16. By: Barbour, Emily J.; Sarfaraz Gani Adnan, Mohammed; Borgomeo, Edoardo; Paprocki, Kasia; Shah Alam Khan, M.; Salehin, Mashfiqus; W. Hall, Jim
    Abstract: Increasing flood risk, salinization and waterlogging threaten the lives and livelihoods of more than 35 million people in Bangladesh’s coastal zone. While planning models have long been used to inform investments in water infrastructure, they frequently overlook interacting risks, impacts on the poor and local context. We address this gap by developing and applying a stochastic-optimization model to simulate the impact of flood embankment investments on the distribution of agricultural incomes across income groups for six diverse polders (embanked areas) in coastal Bangladesh. Results show that increasing salinity and waterlogging negate the benefits of embankment rehabilitation in improving agricultural production while improved drainage can alleviate these impacts. Outcomes vary across income groups, with risks of crop loss being greatest for the poor. We discuss the need for planning models to consider the interacting benefits and risks of infrastructure investments within a local political economy to better inform coastal adaptation decisions.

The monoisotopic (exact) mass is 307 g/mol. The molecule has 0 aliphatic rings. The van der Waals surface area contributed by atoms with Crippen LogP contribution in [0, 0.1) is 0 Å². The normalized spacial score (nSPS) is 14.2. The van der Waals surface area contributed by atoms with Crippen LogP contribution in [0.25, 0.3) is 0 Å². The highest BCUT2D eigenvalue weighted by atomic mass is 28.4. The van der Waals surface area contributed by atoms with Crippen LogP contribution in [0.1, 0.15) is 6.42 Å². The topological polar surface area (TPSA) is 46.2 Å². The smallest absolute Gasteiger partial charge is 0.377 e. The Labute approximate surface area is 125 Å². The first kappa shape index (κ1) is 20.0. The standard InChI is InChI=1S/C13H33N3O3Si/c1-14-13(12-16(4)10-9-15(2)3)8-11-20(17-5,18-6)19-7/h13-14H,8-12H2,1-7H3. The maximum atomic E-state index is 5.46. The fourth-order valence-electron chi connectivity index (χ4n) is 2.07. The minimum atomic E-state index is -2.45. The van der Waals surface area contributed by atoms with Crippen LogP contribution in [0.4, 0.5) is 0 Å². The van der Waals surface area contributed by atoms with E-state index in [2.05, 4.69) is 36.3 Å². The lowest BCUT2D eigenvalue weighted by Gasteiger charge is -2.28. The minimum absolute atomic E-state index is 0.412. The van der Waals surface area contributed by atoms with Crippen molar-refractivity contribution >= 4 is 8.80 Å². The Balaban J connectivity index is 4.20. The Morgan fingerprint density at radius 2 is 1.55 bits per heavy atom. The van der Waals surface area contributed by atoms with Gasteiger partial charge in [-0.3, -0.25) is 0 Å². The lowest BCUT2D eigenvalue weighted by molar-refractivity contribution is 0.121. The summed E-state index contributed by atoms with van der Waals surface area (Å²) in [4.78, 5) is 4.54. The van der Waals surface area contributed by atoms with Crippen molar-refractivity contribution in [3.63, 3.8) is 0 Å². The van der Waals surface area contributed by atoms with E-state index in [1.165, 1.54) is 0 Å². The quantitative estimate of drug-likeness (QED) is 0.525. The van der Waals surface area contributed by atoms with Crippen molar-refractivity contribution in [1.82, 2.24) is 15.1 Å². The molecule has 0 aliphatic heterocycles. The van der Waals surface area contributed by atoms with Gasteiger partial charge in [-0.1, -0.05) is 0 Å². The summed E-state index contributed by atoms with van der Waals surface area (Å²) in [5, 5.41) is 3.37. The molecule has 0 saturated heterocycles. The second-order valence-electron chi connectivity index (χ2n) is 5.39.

JEL: R14 J01
    Date: 2022–04–01
  17. By: Mawussi Kossivi Soviadan (Department of Agricultural Economics, University of Nigeria, Nsukka (UNN), Center for Development Research (ZEF) - Rheinische Friedrich-Wilhelms-Universität Bonn); Anselm Anibueze Enete (Department of Agricultural Economics, University of Nigeria, Nsukka (UNN)); Chukwuemeka Uzoma Okoye (Department of Agricultural Economics, University of Nigeria, Nsukka (UNN)); Kossivi Fabrice Dossa (Department of Agricultural Economics, University of Nigeria, Nsukka (UNN))